From his own experience, Joshi says that the purpose can be achieved through illustrated talks which should precede an actual performance by our visiting artistes. But these talks, he cautions, should not be too technical, but just informative. The object, after all, is to explain to the foreign listeners the highlights of the performance to follow.

What has he to say about the growing volume of export of recorded music to the West? Joshi asserts that it is predominantly non-classical. Much of it is filmy. The export of recorded classical music is just marginal, and it mostly caters to Indian settlers who are fond of it.

What does he have to say about the current musical scene in India? Without batting an eye-lid, the classicist in Joshi comes out with the terse statement that in his considered view, classical music in India has a bleak future. Elaborating his point, he says that the changes that have emerged on the musical scene have been both radical and pervasive, and their interaction has let to a slow, steady but sure decline of traditional music.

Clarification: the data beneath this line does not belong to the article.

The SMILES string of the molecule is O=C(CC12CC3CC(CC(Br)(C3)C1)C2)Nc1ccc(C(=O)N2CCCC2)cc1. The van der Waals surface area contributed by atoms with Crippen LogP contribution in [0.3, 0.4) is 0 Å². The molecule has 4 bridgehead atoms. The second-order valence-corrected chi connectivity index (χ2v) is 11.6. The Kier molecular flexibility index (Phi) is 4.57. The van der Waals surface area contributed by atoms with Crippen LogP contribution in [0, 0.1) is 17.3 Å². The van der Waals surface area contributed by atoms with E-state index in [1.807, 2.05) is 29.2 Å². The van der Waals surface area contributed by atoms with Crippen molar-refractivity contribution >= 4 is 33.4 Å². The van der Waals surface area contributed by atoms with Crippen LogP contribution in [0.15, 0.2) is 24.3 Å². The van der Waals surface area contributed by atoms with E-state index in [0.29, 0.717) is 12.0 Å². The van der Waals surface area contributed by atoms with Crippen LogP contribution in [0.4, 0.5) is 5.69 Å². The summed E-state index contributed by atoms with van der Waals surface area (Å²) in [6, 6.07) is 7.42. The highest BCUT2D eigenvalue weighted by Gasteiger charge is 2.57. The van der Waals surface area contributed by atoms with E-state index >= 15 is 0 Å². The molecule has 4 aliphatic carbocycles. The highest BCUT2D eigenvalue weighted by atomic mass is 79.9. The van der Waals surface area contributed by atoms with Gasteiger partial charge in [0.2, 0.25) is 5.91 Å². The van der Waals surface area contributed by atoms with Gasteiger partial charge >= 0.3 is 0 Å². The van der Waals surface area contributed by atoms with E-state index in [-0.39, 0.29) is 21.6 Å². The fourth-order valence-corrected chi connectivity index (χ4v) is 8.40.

In his view, the gradual disappearance of the gharana system in the wake of departing stalwarts, without leaving comparable shishya paramparas capable of perpetuating the tradition, the introduction of mass education in music with its commercial character, the deleterious effect of film music and the new trends in popular music on the susceptibilities of music lovers – all these have only served to vulgarise popular taste.

The products of music schools, according to Joshi, are pure technicians, not artistes, who are merely content to display their grammar. The need of the day is to create and provide opportunities for specialized professional training for talented youngsters under the guidance of competent masters.

And what about the quality of our present-day audience, I once asked him. “We live in an age of mass culture, in which everything is judged in term of mass appeal. What is worse, there is a dearth of good knowledgeable listeners today. True enough, classical music, like any other few, and not intended for mass enjoyment. But the time has now come to create ‘classicists’ from out of the ‘masses’. “If only our performing artistes acquaint their listeners briefly with the basics of our classical music before they proceed to perform, they will surely find that the response from the listeners would be both encouraging and rewarding.”